When the history of the current Ukraine crisis is written, scholars will note that it began with demonstrations. The demonstrators were in significant measure young urbanites from the capital of Kiev, in search of a more Western orientation for their country. The European Union might be battered with a half-decade long financial crisis. But the demonstrators, nevertheless, in large part saw the European Union in symbolic terms as a moral savior, promising a future of states governed by impersonal laws that treat everyone equally—unlike the future promised by Russia’s authoritarian leader, Vladimir Putin, and his local cohorts: that of nations, saddled with historical grudges, that seek glory for ethnic groups rather than rights for individuals. Cynics believed the demonstrations would peter out in the freezing cold Ukrainian winter, with insufficient public support. They were wrong. The demonstrators kept returning to Independence Square, also known as Maidan, toppling the pro-Moscow regime and changing European geopolitics.
Demonstrators obviously don’t always get what they desire. The ‘60s youth rebellion in the United States split the Democratic Party of the era and alienated many middle-of-the-road American voters—sometimes referred to as the silent majority—and thereby helped enable the presidential election of the conservative Republican Richard Nixon. Many of the Iranian students who demonstrated in massive numbers against the repression of Shah Mohammad Reza Pahlavi in 1978 thought that they were enabling the future of a more democratic and accountable government. Instead, they got the suffocating autocracy, laced with terrorism, of the Shiite ayatollahs. The young Egyptian idealists, influenced by the values of cosmopolitan global culture, thought that their demonstrations in Cairo’s Tahrir Square in early 2011 would break the back of military tyranny. Instead, their protests led to an immoderate Islamic regime that, in turn, was toppled by another military tyranny.
There are two major lessons here. Demonstrators, as numerous as they appear on the television screen—and in the eyes of the media in general—represent only a minute portion of the society, which may be with them or against them. And even if the society is with them, it does not mean that the same society has the social, economic and institutional traction for organizing itself into a version of the new political order for which the demonstrators yearn. Demonstrators often represent an educational elite, and an elite, well, by its very nature is not representative of the population at large, which, in the cases of Iran and Egypt, is composed of vast peasantries and proletariats prone to deep religiosity. The other lesson follows from the first: Just because demonstrators may be capable of undermining an existing order—whether the administration of Lyndon Johnson or the rule of the Shah or of Hosni Mubarak or of Viktor Yanukovich—does not mean that they have the capability of directing, or much less influencing, the emergence of a replacement order. For example, in recent times we have seen how social media can help depose regimes in the Arab world but is unable to foster the bureaucratic and institutional wherewithal to build better alternative ones.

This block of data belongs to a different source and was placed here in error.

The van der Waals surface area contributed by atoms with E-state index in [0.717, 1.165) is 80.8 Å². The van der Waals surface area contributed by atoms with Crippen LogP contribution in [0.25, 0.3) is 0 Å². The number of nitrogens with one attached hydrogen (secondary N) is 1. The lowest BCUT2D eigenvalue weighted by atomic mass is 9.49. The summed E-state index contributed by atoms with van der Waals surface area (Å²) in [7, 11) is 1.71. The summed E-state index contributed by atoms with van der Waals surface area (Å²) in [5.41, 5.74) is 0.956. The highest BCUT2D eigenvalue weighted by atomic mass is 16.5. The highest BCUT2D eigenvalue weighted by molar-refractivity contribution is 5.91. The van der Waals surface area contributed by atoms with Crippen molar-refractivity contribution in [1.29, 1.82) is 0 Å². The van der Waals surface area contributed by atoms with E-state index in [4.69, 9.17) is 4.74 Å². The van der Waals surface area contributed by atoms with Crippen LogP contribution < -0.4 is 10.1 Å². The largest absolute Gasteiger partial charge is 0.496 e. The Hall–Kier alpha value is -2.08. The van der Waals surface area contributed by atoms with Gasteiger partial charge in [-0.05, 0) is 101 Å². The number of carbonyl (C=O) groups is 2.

The autocracies of Tunisia, Libya, Yemen and Syria were all initially overthrown or at least weakened in 2011 by liberal-trending demonstrators. But with the exception of Tunisia, the result was either anarchy or partial anarchy, not a more liberal order. The fact that demonstrators are change agents does not mean that they know how to direct change. To wit, Ukraine may eventually turn out very different from what the original demonstrations in Kiev suggested.
Of course, massive demonstrations across Central and Eastern Europe in 1989 led to the end of communist tyranny and its replacement by mostly liberal democracies of varying degrees of stability and competence. The difference between Europe and the Arab world is that Europe, as socially pulverized as it was by decades of communism, nevertheless had the semblance of institutions and the historical memory of a middle class, as well as high literacy rates, that enabled it to survive the political rigors of freedom—something that the Arab world, with the possible exception of Tunisia, lacked. And Tunisia, remember, is the most European of Arab countries—geographically close to Europe, with a long history as a state and no significant ethnic or sectarian divides. In other words, demonstrators may all look similar on the television screen and shout similar things, but the societies in which they are enmeshed are all somewhat different. And it is that difference that determines what happens after the demonstrators remove an existing order.